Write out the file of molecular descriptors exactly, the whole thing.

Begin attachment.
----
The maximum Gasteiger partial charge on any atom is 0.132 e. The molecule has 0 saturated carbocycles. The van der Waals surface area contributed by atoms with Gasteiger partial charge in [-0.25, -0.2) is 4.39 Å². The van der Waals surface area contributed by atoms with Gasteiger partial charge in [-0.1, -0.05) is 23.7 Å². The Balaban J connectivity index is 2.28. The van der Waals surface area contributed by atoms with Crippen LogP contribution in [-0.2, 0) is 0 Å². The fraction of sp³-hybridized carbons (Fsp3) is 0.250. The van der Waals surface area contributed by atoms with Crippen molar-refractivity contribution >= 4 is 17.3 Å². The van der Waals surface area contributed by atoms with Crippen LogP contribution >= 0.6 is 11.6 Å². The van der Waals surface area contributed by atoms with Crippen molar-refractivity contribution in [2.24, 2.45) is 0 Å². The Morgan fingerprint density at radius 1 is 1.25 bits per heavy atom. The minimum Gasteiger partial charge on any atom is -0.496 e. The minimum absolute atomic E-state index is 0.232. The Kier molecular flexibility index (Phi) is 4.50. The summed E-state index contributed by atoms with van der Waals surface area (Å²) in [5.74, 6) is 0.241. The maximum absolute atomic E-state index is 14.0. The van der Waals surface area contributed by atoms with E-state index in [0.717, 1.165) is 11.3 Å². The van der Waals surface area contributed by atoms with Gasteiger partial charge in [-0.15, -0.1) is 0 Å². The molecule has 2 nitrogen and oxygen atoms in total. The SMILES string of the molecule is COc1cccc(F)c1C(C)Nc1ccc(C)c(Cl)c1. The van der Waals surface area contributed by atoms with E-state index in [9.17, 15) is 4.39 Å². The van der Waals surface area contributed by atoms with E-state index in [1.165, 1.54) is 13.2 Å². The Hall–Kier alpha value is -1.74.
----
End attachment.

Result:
The maximum Gasteiger partial charge on any atom is 0.132 e. The molecule has 0 saturated carbocycles. The van der Waals surface area contributed by atoms with Gasteiger partial charge in [-0.25, -0.2) is 4.39 Å². The van der Waals surface area contributed by atoms with Gasteiger partial charge in [-0.1, -0.05) is 23.7 Å². The Balaban J connectivity index is 2.28. The van der Waals surface area contributed by atoms with Crippen LogP contribution in [-0.2, 0) is 0 Å². The fraction of sp³-hybridized carbons (Fsp3) is 0.250. The van der Waals surface area contributed by atoms with Crippen molar-refractivity contribution >= 4 is 17.3 Å². The van der Waals surface area contributed by atoms with Crippen LogP contribution >= 0.6 is 11.6 Å². The van der Waals surface area contributed by atoms with Crippen molar-refractivity contribution in [2.24, 2.45) is 0 Å². The Morgan fingerprint density at radius 1 is 1.25 bits per heavy atom. The minimum Gasteiger partial charge on any atom is -0.496 e. The minimum absolute atomic E-state index is 0.232. The Kier molecular flexibility index (Phi) is 4.50. The summed E-state index contributed by atoms with van der Waals surface area (Å²) in [5.74, 6) is 0.241. The maximum absolute atomic E-state index is 14.0. The van der Waals surface area contributed by atoms with E-state index in [0.717, 1.165) is 11.3 Å². The van der Waals surface area contributed by atoms with Gasteiger partial charge in [-0.15, -0.1) is 0 Å². The molecule has 2 nitrogen and oxygen atoms in total. The SMILES string of the molecule is COc1cccc(F)c1C(C)Nc1ccc(C)c(Cl)c1. The van der Waals surface area contributed by atoms with E-state index in [9.17, 15) is 4.39 Å². The van der Waals surface area contributed by atoms with E-state index in [1.165, 1.54) is 13.2 Å². The Hall–Kier alpha value is -1.74.